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Where Did I Leave My Keys? A Twin Study of Self-Reported Memory Ratings Using the Multifactorial Memory Questionnaire

  • Jamie J. Singer (a1), Alex J. MacGregor (a2), Lynn F. Cherkas (a3) and Tim D. Spector (a4)

Abstract

Behavior genetics has convincingly shown the importance of genetic factors in objective tests of memory function. However, self-report memory tests have received little attention. This study used items from the Multifactorial Memory Questionnaire (MMQ) to estimate the heritability of self-reported memory contentment and ability in 909 monozygotic (MZ) and 1034 dizygotic (DZ) twin pairs aged between 20 and 84 years from the St Thomas' Adult UK Twin Register. Heritability estimates ranged between 37% and 64% for contentment (e.g., reporting to worry about one's memory) and approximately 45% for ability (e.g., reporting a tendency to forget keys). Shared family environmental influences (between 32% and 33%) were found for some abilities (e.g., learning to use a new gadget). Given their clinical significance and ease of administration, these tests could prove to be useful in examining memory functioning in large-scale population studies.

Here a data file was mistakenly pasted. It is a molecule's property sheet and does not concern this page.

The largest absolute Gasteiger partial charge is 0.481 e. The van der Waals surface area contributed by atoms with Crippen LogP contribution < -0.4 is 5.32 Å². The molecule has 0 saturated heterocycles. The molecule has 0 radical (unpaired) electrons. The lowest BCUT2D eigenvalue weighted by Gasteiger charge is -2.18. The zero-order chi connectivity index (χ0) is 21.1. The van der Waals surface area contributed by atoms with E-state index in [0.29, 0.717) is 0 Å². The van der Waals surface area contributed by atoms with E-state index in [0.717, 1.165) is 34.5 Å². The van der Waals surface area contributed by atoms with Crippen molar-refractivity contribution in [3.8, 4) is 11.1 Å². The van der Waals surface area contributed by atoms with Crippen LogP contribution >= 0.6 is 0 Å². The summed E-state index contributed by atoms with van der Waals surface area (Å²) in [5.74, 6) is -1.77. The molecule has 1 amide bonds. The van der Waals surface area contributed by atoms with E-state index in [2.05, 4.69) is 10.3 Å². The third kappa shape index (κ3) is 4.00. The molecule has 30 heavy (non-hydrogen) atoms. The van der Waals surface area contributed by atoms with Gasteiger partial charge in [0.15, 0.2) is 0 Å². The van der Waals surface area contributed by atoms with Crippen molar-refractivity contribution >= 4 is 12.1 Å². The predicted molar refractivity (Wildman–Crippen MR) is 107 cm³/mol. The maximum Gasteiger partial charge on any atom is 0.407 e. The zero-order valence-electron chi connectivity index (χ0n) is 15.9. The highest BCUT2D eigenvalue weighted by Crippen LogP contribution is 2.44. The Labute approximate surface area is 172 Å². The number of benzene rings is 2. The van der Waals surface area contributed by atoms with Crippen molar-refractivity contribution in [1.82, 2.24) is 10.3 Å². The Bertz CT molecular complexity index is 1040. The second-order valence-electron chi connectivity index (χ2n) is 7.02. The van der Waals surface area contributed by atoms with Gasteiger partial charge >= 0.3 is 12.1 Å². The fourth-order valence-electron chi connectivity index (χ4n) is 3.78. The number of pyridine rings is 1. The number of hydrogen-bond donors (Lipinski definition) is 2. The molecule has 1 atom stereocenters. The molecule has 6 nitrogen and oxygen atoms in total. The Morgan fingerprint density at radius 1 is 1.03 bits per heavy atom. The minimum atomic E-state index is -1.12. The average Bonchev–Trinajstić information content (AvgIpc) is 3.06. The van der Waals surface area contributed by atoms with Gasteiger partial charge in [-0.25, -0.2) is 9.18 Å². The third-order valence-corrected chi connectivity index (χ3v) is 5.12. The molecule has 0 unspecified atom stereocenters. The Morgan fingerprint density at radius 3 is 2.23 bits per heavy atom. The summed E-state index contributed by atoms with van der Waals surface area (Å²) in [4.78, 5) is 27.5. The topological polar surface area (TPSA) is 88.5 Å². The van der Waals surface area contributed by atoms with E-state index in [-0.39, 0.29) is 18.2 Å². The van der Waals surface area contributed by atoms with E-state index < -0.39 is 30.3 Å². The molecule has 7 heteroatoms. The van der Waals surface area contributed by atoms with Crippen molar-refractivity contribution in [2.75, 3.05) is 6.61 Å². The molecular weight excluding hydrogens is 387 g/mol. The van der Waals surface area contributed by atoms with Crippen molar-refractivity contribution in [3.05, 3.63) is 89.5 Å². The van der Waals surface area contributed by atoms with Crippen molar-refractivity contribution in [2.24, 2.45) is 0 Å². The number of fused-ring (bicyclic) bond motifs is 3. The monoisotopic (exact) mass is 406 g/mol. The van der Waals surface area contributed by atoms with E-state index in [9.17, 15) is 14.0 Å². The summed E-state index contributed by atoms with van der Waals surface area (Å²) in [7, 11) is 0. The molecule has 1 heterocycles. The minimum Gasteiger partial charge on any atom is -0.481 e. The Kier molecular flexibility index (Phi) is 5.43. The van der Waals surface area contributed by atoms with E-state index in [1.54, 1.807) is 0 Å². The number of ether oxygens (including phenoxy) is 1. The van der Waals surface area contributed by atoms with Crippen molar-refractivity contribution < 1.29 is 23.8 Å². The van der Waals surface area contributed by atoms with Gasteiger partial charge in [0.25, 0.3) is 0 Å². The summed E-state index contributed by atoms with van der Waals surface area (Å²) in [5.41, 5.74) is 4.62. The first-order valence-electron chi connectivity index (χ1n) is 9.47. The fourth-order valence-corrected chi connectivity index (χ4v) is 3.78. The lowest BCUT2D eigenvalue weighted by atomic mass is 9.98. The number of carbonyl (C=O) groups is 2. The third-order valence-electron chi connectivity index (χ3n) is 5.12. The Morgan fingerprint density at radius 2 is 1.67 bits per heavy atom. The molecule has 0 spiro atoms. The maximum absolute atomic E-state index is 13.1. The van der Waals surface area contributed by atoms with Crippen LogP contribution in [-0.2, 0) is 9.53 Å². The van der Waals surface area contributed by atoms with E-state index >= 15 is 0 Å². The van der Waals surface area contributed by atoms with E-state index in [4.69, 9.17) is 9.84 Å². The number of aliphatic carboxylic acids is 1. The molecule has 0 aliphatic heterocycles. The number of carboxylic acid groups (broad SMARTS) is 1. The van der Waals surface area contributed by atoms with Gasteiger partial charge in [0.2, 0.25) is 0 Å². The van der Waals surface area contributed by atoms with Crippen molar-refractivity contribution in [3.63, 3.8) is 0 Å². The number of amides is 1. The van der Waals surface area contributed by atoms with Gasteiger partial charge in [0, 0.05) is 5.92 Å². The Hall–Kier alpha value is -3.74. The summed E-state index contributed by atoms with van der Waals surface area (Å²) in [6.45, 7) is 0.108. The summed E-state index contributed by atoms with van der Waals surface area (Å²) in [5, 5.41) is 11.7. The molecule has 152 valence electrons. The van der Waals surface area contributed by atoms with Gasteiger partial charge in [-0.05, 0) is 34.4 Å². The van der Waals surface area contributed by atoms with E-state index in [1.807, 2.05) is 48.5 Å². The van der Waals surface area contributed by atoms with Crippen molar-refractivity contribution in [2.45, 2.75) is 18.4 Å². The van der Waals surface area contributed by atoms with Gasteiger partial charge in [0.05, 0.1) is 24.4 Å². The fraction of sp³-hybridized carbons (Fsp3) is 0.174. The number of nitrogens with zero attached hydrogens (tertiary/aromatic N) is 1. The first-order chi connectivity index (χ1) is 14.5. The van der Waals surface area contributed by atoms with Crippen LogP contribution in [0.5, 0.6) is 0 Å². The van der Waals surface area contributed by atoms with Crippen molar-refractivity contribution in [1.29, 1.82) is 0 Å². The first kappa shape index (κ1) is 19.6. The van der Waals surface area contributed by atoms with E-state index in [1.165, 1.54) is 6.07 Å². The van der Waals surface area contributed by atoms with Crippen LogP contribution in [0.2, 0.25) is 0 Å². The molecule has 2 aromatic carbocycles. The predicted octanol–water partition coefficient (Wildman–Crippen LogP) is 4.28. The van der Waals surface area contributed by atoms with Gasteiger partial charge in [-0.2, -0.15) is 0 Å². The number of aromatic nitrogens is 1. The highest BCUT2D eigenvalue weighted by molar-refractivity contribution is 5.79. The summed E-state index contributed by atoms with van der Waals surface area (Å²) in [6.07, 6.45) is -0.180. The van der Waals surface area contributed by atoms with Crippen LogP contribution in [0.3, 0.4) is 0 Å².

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Corresponding author

*Address for correspondence: Jamie Singer, Twin Research and Genetic Epidemiology Unit, St Thomas Hospital, London SE1 7EH, UK.

Where Did I Leave My Keys? A Twin Study of Self-Reported Memory Ratings Using the Multifactorial Memory Questionnaire

  • Jamie J. Singer (a1), Alex J. MacGregor (a2), Lynn F. Cherkas (a3) and Tim D. Spector (a4)

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